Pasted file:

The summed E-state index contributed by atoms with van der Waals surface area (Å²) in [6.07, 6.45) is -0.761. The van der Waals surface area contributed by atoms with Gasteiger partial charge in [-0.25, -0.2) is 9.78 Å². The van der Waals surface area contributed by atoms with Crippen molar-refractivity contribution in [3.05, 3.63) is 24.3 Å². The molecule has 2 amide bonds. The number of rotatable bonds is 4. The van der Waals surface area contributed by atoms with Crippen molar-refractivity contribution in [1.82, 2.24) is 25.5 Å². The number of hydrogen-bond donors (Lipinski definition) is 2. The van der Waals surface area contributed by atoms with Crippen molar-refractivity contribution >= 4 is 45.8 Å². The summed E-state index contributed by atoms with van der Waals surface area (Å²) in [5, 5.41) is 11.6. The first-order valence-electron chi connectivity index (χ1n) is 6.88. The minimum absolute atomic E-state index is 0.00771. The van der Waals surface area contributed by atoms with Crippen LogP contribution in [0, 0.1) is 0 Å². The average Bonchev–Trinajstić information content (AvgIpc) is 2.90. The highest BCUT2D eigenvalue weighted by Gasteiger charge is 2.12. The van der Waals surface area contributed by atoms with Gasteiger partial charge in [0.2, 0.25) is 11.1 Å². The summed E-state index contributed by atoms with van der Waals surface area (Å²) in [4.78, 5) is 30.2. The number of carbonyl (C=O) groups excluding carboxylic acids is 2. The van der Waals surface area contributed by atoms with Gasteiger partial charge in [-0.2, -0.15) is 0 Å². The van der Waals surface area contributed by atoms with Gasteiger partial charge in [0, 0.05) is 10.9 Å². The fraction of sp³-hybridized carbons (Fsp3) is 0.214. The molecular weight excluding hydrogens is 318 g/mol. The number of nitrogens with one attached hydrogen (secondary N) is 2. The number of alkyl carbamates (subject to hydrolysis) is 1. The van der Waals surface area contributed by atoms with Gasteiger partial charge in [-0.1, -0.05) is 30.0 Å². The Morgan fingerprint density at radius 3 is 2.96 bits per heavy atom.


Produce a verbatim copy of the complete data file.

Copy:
The summed E-state index contributed by atoms with van der Waals surface area (Å²) in [6.07, 6.45) is -0.761. The van der Waals surface area contributed by atoms with Gasteiger partial charge in [-0.25, -0.2) is 9.78 Å². The van der Waals surface area contributed by atoms with Crippen molar-refractivity contribution in [3.05, 3.63) is 24.3 Å². The molecule has 2 amide bonds. The number of rotatable bonds is 4. The van der Waals surface area contributed by atoms with Crippen molar-refractivity contribution in [1.82, 2.24) is 25.5 Å². The number of hydrogen-bond donors (Lipinski definition) is 2. The van der Waals surface area contributed by atoms with Crippen molar-refractivity contribution >= 4 is 45.8 Å². The summed E-state index contributed by atoms with van der Waals surface area (Å²) in [5, 5.41) is 11.6. The first-order valence-electron chi connectivity index (χ1n) is 6.88. The minimum absolute atomic E-state index is 0.00771. The van der Waals surface area contributed by atoms with Crippen LogP contribution in [0, 0.1) is 0 Å². The average Bonchev–Trinajstić information content (AvgIpc) is 2.90. The highest BCUT2D eigenvalue weighted by Gasteiger charge is 2.12. The van der Waals surface area contributed by atoms with Gasteiger partial charge in [0.2, 0.25) is 11.1 Å². The summed E-state index contributed by atoms with van der Waals surface area (Å²) in [4.78, 5) is 30.2. The number of carbonyl (C=O) groups excluding carboxylic acids is 2. The van der Waals surface area contributed by atoms with Gasteiger partial charge in [-0.2, -0.15) is 0 Å². The van der Waals surface area contributed by atoms with Gasteiger partial charge in [0, 0.05) is 10.9 Å². The fraction of sp³-hybridized carbons (Fsp3) is 0.214. The molecular weight excluding hydrogens is 318 g/mol. The number of nitrogens with one attached hydrogen (secondary N) is 2. The number of alkyl carbamates (subject to hydrolysis) is 1. The van der Waals surface area contributed by atoms with Gasteiger partial charge in [-0.1, -0.05) is 30.0 Å². The Morgan fingerprint density at radius 3 is 2.96 bits per heavy atom.